The owners, Paul and Kathy Franco , insisted that they cared for their animals, most of which appeared healthy and friendly.
"Go pick on someone else! We have the records! We took care of our cats! I'm not abusing them!" yelled Paul Franco, who identified himself as a proud Vietnam veteran. "What are you going to do with my cats? Are you going to kill them?" When Franco began cursing and degrading police, they handcuffed him.
His wife dissolved into tears when Cistaro told her that the city would allow the couple to keep only seven of the cats, the maximum allowed by law. She gently told her that the city would hold the chosen seven pending the outcome of the couple's case. The others will be medically evaluated and then potentially be available for adoption, Cistaro said. "I know that this is a lot to absorb right now," Cistaro told the woman. "But you've got to think about what is best for the cats."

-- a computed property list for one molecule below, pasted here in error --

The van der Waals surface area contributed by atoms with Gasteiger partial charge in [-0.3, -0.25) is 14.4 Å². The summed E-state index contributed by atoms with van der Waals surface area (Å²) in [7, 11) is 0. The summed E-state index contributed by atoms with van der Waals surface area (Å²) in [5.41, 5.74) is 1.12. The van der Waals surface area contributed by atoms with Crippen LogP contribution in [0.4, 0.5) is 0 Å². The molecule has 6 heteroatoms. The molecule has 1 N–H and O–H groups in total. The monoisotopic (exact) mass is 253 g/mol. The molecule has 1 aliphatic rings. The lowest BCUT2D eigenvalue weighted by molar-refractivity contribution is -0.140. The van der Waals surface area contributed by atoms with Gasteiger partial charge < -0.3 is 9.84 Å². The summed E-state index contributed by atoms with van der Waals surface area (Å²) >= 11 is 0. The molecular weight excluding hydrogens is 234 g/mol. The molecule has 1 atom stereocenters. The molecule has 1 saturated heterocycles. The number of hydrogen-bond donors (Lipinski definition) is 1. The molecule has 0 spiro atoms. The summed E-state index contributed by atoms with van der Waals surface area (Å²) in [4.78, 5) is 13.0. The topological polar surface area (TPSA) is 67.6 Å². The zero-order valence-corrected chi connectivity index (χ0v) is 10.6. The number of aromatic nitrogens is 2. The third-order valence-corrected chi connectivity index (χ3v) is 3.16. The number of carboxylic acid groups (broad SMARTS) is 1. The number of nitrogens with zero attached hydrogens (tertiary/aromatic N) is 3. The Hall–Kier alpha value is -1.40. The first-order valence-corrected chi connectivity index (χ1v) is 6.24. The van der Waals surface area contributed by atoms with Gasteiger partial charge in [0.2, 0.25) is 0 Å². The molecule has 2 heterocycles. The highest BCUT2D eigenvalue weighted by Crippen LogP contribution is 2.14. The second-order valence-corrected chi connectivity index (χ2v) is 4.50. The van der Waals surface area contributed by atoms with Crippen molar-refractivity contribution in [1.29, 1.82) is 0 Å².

Cistaro and other workers, wearing masks and rubber boots, later accompanied Kathy Franco to the garage where most of the cats were housed. Franco cooed at the felines, identifying each of them by name.
"Come here, Sammy," she said. "Hi, Little Lady. Come on, Precious." Sobbing, she helped workers load the meowing felines into cardboard carriers and transport them into a waiting van.
(Photo courtesy of Renee C. Byer/Sacramento Bee - Kathy Franco sets out to pick 7 cats she and her husband Paul would be allowed to keep).
By the end of the day, the workers had collected 77 cats, and planned to set traps for others that they were unable to capture.
Kathy Franco said she was unsure how many cats were in the house and the garage, but said they were like family members to her and her husband. She said the couple have spent thousands of dollars in veterinary bills for the animals over the years. "We are not perfect," she said. "We did the best we could."
Update 12/1/09: Only a handful of 77 cats seized in a dramatic raid at the south Sacramento home of alleged animal "hoarders" have the chance at a happy ending.